We Asked, You Answered: What's It Like Dating With Endometriosis?

We Asked, You Answered: What's It Like Dating With Endometriosis?

Dating as a perfectly healthy woman comes with enough challenges, but playing the dating game with endometriosis can be an absolute nightmare. Celebrities like Lena Dunham and Halsey to Julianne Hough, Jaime King, and Padma Lakshmi have all publicly revealed how endometriosis negatively impacted their relationships—and the disease equally cramps the love lives of average Janes. 

New Jersey resident ShaVaughn Morris has Stage IV Endometriosis and PCOS. “In the beginning, I’d date periodically,” Morris tells The Blossom. “I’d get intimate with a partner, and then there would be a little pain and resistance because [my] adhesions are so prominent around the pelvic and uterine area.”

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Morris, who is currently single, says she gets ultrasounds every quarter to check disease progression and with those check-ups come regular STD tests. “One positive of having endo is I always know my status because I’m getting checked by my doctor so frequently."

Out of her struggles of dating with endo—including surgical scars across her belly—came Sayitwithsex.com, a blog that promotes a healthy, open dialogue about getting it on.
“Sometimes it becomes uncomfortable, having that sex conversation. I am sexually active, and I tell my partner they have to be gentle on me, because of my endo, because it can cause friction inside.”

And how have her partners handled that request?

“It really depends on the guy and where he is mentally and his maturity level. I’ve had guys buy me tea, and some have gotten me ice cream to feel better,” Morris added. 

RELATED: Sex Tips for the Endo Girl 

While her suitors have been amenable, her periods have not, and some have lasted "two to three weeks" long.

“It really is an interesting journey dating with endo and PCOS. My advice to other women out there dating with endo is, don’t be afraid, to be honest about where you are in your endo journey. Endo doesn’t make us who we are. It’s an extension of who we are.”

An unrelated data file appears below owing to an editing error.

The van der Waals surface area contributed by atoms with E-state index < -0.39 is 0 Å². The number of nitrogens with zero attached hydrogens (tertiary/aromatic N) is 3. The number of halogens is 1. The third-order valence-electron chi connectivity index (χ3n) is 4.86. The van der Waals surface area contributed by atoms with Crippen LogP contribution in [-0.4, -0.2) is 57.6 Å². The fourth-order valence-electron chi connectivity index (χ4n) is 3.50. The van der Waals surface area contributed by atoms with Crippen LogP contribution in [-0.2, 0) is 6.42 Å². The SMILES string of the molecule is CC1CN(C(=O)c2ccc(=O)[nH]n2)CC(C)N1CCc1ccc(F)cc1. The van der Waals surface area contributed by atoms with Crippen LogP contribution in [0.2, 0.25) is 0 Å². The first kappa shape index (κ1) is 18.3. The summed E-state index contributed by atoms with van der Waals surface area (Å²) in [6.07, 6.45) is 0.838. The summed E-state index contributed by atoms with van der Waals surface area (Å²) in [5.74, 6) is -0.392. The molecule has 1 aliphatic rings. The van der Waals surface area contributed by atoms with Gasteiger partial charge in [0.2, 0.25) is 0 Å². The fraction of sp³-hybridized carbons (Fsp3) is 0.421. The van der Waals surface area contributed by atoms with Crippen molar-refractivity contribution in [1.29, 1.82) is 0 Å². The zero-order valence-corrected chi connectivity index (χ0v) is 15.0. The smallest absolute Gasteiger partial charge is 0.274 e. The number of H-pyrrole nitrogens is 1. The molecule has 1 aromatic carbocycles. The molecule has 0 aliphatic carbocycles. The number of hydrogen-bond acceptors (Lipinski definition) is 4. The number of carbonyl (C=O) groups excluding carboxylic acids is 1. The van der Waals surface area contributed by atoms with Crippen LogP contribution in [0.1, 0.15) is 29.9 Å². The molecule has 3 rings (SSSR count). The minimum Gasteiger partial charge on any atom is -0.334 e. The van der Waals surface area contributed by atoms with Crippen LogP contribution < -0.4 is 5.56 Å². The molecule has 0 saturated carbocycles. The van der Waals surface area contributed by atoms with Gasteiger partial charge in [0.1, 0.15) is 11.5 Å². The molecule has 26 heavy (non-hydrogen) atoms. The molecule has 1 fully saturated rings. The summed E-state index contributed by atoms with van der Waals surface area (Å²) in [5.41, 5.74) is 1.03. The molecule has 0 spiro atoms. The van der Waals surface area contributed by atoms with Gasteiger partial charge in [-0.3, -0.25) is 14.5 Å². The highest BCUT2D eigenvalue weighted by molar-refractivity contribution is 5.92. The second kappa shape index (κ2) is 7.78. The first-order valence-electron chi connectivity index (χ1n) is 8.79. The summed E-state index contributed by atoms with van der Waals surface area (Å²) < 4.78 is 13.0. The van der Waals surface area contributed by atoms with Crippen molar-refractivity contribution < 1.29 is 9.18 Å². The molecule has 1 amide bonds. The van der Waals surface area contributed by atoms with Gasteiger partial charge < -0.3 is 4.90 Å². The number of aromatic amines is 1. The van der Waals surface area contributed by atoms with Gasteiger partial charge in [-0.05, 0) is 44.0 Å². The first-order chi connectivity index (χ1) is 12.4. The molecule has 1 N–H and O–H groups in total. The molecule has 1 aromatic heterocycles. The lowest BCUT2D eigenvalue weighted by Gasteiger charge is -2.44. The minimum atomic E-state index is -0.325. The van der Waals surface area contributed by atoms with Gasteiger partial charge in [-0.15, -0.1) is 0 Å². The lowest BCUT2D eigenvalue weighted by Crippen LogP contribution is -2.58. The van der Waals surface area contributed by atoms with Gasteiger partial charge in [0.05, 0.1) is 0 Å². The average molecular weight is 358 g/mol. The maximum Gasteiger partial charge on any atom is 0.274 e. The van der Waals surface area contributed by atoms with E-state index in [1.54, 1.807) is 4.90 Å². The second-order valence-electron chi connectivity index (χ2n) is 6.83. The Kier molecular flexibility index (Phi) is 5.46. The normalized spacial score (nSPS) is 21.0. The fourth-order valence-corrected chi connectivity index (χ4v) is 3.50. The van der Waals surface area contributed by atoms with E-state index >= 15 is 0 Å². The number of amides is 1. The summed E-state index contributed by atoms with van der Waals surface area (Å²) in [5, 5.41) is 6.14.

Sommer Rose, a 19-year-old Indiana-based undergrad, says she was diagnosed with endo in July, just as she met a new, and surprisingly supportive beau.

“I’m in a long distance relationship, and it seems like every time I visit my boyfriend, I start my cycle. It’s embarrassing the amount of time we’ve spent running to get an emergency stash of pads, chocolate and a [huge] amount of Advil,” said Rose. “I love being doubled over in pain unable to move—not!—when I get to see him after such long spans of time in between visits. He’s so sweet about it and lets me cry and yell about the pain. Even off my cycle when I get excruciating hip pain, he just understands and supports me." Rose says she also suffers from PMDD, a severe, sometimes disabling extension of premenstrual syndrome, and Achalasia, a rare disorder that makes it difficult for food and liquid to pass into the stomach. "I’m blessed to have a guy who loves me—even with two chronic diseases—and still wants to have a future with me."

Arielle Cole, a Delray Beach-based paralegal and gluten-free food blogger, was diagnosed with endometriosis at the age of 25 after being hospitalized more than five times over the past 13 years for her symptoms.

Now 27, she says you'll have to make it past a few dates with her before she'll dish about having the disease.

“It’s a little nerve-wracking dating with endo,” Cole says. “But with the power of the internet, it’s not as scary. I have found that most men don’t know about it, but some will research it after learning about it. I don’t tell people I’m dating about my endo though right away. I’ll probably wait a month and then bring it up. You definitely want to get to know a person a little more before feeling comfortable to mention it.”